Los Angeles Times: Cobo, Guitar Duo Show Rare Prowess

» 01 July 1996 » In Reviews »

 July 1996.

Cobo, Guitar Duo Show Rare Prowess

Setting-and raising-standards for students and public alike is part of what programs such as CSU Summer Arts is all about. Today at Cal State Long Beach’s Daniel Recital Hall, the guitar and lute faculty continued to do its part, with fresh, highly effective performances from Ricardo Cobo and the Newman and Oltman Guitar Duo.

Indeed, Cobo set the bar so high that despair must have been as much a part of the package as inspiration for the students in the audience. Armed with a cup of coffee as well as his guitar, Cobo strode onstage clearly ready to melt nylon and mesmerize listeners. By way of unscheduled introduction, he offered a movement from Leo Brouwer’s tricky “Decameron Negro” and then delivered a pair of Astor Piazzolla tangos with rare definition and’ characterful nuance.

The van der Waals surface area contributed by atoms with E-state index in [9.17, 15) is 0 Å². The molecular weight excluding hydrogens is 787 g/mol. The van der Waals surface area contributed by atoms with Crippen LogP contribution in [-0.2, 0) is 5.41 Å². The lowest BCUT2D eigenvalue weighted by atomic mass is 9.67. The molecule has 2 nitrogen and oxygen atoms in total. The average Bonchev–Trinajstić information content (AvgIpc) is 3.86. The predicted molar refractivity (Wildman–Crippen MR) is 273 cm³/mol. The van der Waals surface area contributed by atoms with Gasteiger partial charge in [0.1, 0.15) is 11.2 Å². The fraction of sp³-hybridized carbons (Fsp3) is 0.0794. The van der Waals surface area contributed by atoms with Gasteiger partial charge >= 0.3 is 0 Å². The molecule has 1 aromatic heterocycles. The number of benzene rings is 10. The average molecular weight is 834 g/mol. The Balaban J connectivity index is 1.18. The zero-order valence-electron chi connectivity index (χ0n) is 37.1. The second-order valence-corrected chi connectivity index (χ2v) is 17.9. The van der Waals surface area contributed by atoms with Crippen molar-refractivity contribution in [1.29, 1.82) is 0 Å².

No matter what the pace, the Colombian guitarist neither contorts the rhythmic spine of the music nor cheapens the colors, as he proved deftly in the fanciful Sonata that Brouwer’ wrote for Julian Bream. ‘ And then he turned to display pieces. Graceful musicality was as evident as superhuman technique in an unhackneyed troika from Eduardo Sainz de la Maza, Antonio Lauro and Roland Dyens.

For the second half of the evening, Michael Newman and Laura Oltman offered the series’ first ensemble installment. Having performed together for almost 20 years now, they form an assured and synergistic partnership. They” too, are able to play expressively at speed, as they demonstrated with the motor energies of “Horo,” by the young Bulgarian composer Atanas Ourkouzounov. Dusan Bogdanovic’s rhythmically punchy Sonata Fantasia, also Balkan folk-inspired, gave them greater opportunity, to display their interpretive prowess. Their loving arrangements brought a measure of revivification to five Isaac Albeniz staples, although the rubato-laden performances often bordered, on over-interpretation. In encore the duo offered a sprightly account of John Dowland’s four-hands, one-instrument novelty “My Lord Chamberlain, His Galliard.”


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